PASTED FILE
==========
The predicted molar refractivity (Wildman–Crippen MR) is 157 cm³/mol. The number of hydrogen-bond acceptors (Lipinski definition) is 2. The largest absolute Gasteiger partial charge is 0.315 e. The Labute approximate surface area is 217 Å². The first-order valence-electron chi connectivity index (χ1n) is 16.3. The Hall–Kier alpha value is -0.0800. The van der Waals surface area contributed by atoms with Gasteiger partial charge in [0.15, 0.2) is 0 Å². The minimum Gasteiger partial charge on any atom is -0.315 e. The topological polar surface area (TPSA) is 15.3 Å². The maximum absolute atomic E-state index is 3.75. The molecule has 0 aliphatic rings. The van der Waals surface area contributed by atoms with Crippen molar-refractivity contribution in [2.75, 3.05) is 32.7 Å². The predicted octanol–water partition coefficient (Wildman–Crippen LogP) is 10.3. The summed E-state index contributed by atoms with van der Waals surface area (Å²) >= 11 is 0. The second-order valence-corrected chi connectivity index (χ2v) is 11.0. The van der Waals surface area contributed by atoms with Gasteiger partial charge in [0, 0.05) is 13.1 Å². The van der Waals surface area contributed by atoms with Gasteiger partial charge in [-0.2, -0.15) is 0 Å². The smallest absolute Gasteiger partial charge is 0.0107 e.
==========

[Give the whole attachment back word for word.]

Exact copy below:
The predicted molar refractivity (Wildman–Crippen MR) is 157 cm³/mol. The number of hydrogen-bond acceptors (Lipinski definition) is 2. The largest absolute Gasteiger partial charge is 0.315 e. The Labute approximate surface area is 217 Å². The first-order valence-electron chi connectivity index (χ1n) is 16.3. The Hall–Kier alpha value is -0.0800. The van der Waals surface area contributed by atoms with Gasteiger partial charge in [0.15, 0.2) is 0 Å². The minimum Gasteiger partial charge on any atom is -0.315 e. The topological polar surface area (TPSA) is 15.3 Å². The maximum absolute atomic E-state index is 3.75. The molecule has 0 aliphatic rings. The van der Waals surface area contributed by atoms with Crippen molar-refractivity contribution in [2.75, 3.05) is 32.7 Å². The predicted octanol–water partition coefficient (Wildman–Crippen LogP) is 10.3. The summed E-state index contributed by atoms with van der Waals surface area (Å²) >= 11 is 0. The second-order valence-corrected chi connectivity index (χ2v) is 11.0. The van der Waals surface area contributed by atoms with Gasteiger partial charge in [0, 0.05) is 13.1 Å². The van der Waals surface area contributed by atoms with Gasteiger partial charge in [-0.2, -0.15) is 0 Å². The smallest absolute Gasteiger partial charge is 0.0107 e.